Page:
Super Dungeon Bros.
Aside from encounters with the occasional boulder-slinging ogre, dungeon-crawlers have been light on hard rock. React Games is addressing that with its upcoming game, Super Dungeon Bros., a four-player co-op game where heavy metal isn’t just for smithing. We joined a full crew and played through one of its procedurally generated levels. From what we experienced, it looks like it’s on course to bring something different to the genre.
Anyone who’s played a dungeon-crawler can probably sketch out a rough outline of Super Dungeon Bros. without setting an eye on it. Procedurally generated dungeons? Check. Waves of trash mobs between tougher baddies? Check. Swords? Axes? Breakable crates? Check, check, check. One key thing that sets the game apart is its silly tone.
You play as one of four rock-obsessed fighters: Axl, Freddie, Lars, and Ozzie. They’re associated with a specific color (blue, red, yellow, and green), but fortunately that’s where their affinities end. There are several classes of weapons to choose from in Super Dungeon Bros. – fairly standard stuff for the genre – but the characters aren’t locked into a specific type. When you pick Axl, for example, the choice of how you destroy monsters is up to you, whether you prefer the range of a crossbow or wand, or getting more personal with a hammer or sword. There are several individual weapons under each archetype, too, each with its own special abilities. During my session I picked Lars, the so-called nice guy, who was wielding a sword.
The action is rambunctious and over the top, as the four heroes chaotically clash through skeletons, bats, and other creatures. We played in the Cryptheim world, an underground dungeon network designed to process the dead. That explains all those skeletons. You can pick up your friends to use them as projectiles, toss them across gaps, or to chuck them into the abyss. That kind of sabotage may not help anyone, but it’s not exactly discouraged; players lose only a tiny sliver of health for the falls. Players can also stack up to perform co-op moves like the Bro Nade, a four-person whirling dervish of death. Players do share a pool of five lives, so playing like an idiot will ultimately hurt the group.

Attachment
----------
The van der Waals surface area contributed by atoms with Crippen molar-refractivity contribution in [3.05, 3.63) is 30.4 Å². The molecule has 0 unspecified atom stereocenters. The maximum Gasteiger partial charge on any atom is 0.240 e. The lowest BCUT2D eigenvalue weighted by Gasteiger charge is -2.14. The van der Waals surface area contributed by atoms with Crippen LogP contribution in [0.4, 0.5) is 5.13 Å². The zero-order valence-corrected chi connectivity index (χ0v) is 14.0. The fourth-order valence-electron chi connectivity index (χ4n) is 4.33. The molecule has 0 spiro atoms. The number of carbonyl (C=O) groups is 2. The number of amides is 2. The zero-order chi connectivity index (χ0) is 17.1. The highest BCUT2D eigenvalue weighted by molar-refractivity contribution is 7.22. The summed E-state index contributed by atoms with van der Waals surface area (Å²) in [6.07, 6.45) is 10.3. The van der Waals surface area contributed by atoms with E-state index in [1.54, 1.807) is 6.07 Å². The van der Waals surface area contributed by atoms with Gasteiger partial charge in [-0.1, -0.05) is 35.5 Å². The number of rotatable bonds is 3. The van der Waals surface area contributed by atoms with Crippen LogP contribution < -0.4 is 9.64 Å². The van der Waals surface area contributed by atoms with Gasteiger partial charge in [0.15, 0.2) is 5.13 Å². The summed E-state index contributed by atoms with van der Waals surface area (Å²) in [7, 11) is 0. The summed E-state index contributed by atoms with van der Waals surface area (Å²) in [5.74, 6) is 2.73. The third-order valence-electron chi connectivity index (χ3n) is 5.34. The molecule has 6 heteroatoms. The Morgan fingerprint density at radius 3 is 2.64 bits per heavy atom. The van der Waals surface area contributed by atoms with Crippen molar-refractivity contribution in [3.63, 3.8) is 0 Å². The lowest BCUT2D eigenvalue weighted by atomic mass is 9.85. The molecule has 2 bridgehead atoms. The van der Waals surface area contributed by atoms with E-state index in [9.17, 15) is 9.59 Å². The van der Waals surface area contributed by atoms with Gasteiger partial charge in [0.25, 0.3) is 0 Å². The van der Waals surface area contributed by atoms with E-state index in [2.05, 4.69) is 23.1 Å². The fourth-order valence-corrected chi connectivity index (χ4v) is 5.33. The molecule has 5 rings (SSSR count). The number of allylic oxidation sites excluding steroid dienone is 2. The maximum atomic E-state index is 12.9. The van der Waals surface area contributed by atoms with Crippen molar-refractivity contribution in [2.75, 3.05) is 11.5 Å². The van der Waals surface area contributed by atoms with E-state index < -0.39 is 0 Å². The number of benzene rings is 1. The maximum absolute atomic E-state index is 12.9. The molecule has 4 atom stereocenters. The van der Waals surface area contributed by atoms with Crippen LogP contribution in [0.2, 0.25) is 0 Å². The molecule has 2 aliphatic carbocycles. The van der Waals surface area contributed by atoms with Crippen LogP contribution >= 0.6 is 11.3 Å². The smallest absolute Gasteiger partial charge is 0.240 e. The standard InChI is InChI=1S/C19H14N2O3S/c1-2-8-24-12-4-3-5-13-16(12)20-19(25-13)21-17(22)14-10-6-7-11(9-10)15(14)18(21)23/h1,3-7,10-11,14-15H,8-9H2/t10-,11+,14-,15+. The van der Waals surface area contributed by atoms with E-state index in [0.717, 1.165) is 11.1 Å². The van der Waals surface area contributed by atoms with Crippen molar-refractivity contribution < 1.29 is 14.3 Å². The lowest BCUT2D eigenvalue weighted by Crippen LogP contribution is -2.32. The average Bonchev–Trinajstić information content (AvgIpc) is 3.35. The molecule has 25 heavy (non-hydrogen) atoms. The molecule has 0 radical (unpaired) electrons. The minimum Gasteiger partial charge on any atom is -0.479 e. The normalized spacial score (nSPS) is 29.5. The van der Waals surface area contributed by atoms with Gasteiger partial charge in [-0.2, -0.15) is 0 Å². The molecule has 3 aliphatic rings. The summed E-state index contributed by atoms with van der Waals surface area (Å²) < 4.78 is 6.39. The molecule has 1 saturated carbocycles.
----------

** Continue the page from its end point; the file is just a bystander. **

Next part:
That’s not to say the characters aren’t a bit idiotic on their own. Super Dungeon Bros. has a banter system, which lets players call out hazards or simply make jokes using the d-pad. It might not be particularly useful in couch co-op, but people who put online multiplayer games on mute (or anyone who likes a good “That’s what she said,” joke), might find it useful. It’s all accompanied by a metal soundtrack, which is perfect music for head (and skull) banging.
Players keep their progression between single and multiplayer games, which allows them to upgrade stats and accumulate new weapons. There are also hidden shards to collect, which are similar to Halo’s skulls. One makes enemies stronger and heartier, while another creates hero-damaging explosions when fallen foes are killed. They seem like a way to mix up the gameplay in case you get tired of the basic dungeon structure.
At the end of our session, we faced off against a giant skeleton. We had to avoid his area-of-effect attacks while waiting for him to enter a weakened state. When stunned, players had to chuck their friends onto elevated platforms – the only way the monster could be defeated. He fell, and we all lived to fight another day.
Super Dungeon Bros.’ tone keeps the game interesting, but it remains to be seen how it fares over the long term. From the brief time we spent in its dungeons, we’re ready to rock…again. The game is set to release sometime this winter on PlayStation 4, Xbox One, PC, and Mac. The game supports cross-platform play, too. Xbox One and Windows 10 players can team up, as can PlayStation 4 and PC/Mac dungeon dwellers.